After years of using Zoom, I finally realized something. That “something” was about a sentence I regularly repeated, yet I never got around to comprehending the poor logic within its construction. I met with a colleague over Zoom recently. When she tried speaking to me and I couldn’t hear anything, I quickly noticed that same gray microphone with a red slash that confirmed the reason for her virtual silence. And so, unsurprisingly, I said, “Sorry, I can’t hear you. I think you’re on mute.”
“Sorry, can you speak up?”
“Sorry, you might be on mute.”
“Speak up? Sorry.”
“Excuse me, sorry, I can’t hear you.”
“Pardon, what was that?”
At last, it dawned on me. Why do we apologize when we can’t hear somebody? Unless we’re focusing on something else and need the other person to repeat themselves for that reason, why do we apologize for something that isn’t our fault? It is the other person’s responsibility to speak up and unmute. They could also be soft-spoken without our knowledge.
I believe that as a society, we can improve the situation for both sides of the exchange: the speaker and the listener. The speaker may not always talk at a volume loud enough for a variety of reasons, whether it be exhaustion, soft-spokenness or fatigue. We should reassure them that it’s not a nuisance or an inconvenience worth feeling bad about and that it is a common human occurrence. At the same time, however, listeners should avoid apologetic language if they are truly unable to hear what the speaker is saying. After all, suggesting a repetition of the same statement if it’s said too quietly or under virtual silence would actually help them get their message across. It is not an inconvenience to be sorry about.
So how can we avoid apologetic speech? Suppose you are on a video call where you can only hear muffled noise or indiscernible speech from the person you are talking to. Try saying, “Could you speak up?” Or “Do you mind speaking a bit louder?” Or “I can’t hear you.” Or “I didn’t catch that; can you talk a bit louder?” An apology does not exist anywhere in these responses; rather, they are clear and frank ways of communicating the desire to have the other person speak up without meaning any disrespect or poor judgment.
Frequently apologizing in this context as well as during similar instances means suffering the consequences of over apologizing, which means claiming fault for minor disruptions in communication that are often nobody’s actual fault. If we continually apologize for not being able to hear someone despite actively listening, then what is stopping us from apologizing when sneezing, requesting that somebody blocking the way move over or correcting someone’s spelling error when reviewing their paper?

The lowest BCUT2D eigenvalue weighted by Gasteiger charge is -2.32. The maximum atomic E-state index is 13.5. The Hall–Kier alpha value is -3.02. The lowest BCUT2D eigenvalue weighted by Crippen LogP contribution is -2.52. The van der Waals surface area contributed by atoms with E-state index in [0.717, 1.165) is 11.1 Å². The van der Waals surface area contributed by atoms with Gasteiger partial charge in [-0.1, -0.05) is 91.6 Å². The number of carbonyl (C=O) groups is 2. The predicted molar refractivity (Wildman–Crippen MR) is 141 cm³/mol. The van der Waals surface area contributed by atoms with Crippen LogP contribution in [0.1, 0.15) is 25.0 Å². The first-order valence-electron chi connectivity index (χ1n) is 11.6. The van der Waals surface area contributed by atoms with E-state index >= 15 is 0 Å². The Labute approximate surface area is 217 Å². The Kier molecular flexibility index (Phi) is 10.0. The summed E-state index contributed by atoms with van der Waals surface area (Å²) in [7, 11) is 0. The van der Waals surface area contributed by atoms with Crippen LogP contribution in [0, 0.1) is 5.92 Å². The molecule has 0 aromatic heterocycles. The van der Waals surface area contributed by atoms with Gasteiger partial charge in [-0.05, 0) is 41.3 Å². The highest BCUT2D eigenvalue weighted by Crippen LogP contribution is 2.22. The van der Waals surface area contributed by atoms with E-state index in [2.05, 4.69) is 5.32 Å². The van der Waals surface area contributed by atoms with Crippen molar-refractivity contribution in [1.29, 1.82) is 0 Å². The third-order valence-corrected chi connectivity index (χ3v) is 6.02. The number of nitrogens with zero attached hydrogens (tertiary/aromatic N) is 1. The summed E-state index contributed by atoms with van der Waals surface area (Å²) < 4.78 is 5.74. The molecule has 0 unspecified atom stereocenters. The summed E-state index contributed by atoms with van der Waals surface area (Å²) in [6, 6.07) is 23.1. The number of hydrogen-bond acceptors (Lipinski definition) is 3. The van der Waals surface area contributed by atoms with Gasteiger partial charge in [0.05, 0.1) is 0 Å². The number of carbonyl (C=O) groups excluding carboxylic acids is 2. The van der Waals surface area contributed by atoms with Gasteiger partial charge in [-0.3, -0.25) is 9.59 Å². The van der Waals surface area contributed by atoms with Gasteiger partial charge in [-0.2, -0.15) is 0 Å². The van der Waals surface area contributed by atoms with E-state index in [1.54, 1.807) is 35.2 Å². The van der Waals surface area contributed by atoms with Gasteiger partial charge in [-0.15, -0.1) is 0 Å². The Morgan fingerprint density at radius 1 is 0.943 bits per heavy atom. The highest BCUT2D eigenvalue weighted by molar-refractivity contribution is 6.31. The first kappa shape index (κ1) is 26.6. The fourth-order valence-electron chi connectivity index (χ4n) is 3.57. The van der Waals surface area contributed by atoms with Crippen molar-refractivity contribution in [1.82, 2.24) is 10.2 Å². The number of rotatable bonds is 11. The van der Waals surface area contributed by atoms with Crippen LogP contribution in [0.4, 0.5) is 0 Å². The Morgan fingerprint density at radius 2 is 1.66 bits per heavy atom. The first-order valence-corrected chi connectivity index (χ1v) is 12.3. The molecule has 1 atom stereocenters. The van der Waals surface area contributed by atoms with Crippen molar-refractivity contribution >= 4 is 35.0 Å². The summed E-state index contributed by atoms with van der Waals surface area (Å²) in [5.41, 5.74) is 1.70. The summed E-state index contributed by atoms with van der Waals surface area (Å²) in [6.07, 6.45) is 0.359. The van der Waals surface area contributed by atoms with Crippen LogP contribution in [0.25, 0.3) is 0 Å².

Saying “sorry,” “excuse me” or “pardon” can often numb future apologies that would be valid and place the apologizer in a weaker communicative position among both peers and professionals. Moreover, frequent apologies in situations where doing so isn’t socially necessary or logical, even within the realm of courtesy, can give the other person the impression that the apologizer fears retribution or judgment, according to NBC. While being self-aware and courteous is important, one must also be self-confident.
To be clear, I am not trying to eviscerate apologies from the nonstop currents of our shared linguistic consciousness. But to put logic at the forefront, the act of an apology may need some specific and contextual revision. Apologizing when asking somebody to repeat themselves even while actively listening feels ingrained in our vernacular, but it can be changed. A “sorry” can actually be replaced with a “thank you,” including when informing somebody that they were not heard due to being too quiet.
“Could you say that again? Thank you.”
“Thank you, but do you mind speaking up a bit? I didn’t catch some of what you said.”
A “thank you” may not always feel right, though. If we totally miss out on what somebody said if, for example, they were on virtual “mute,” why not just use the same polite language that is recycled in basic interactions? It includes “could you” or “may you” or “do you mind.” These avoid diminishing the logical and socially equivalent position of the listener while also preventing the speaker from feeling bad about what may be wrongfully perceived as a social error of neglecting to click “unmute.”
Y’all hear me?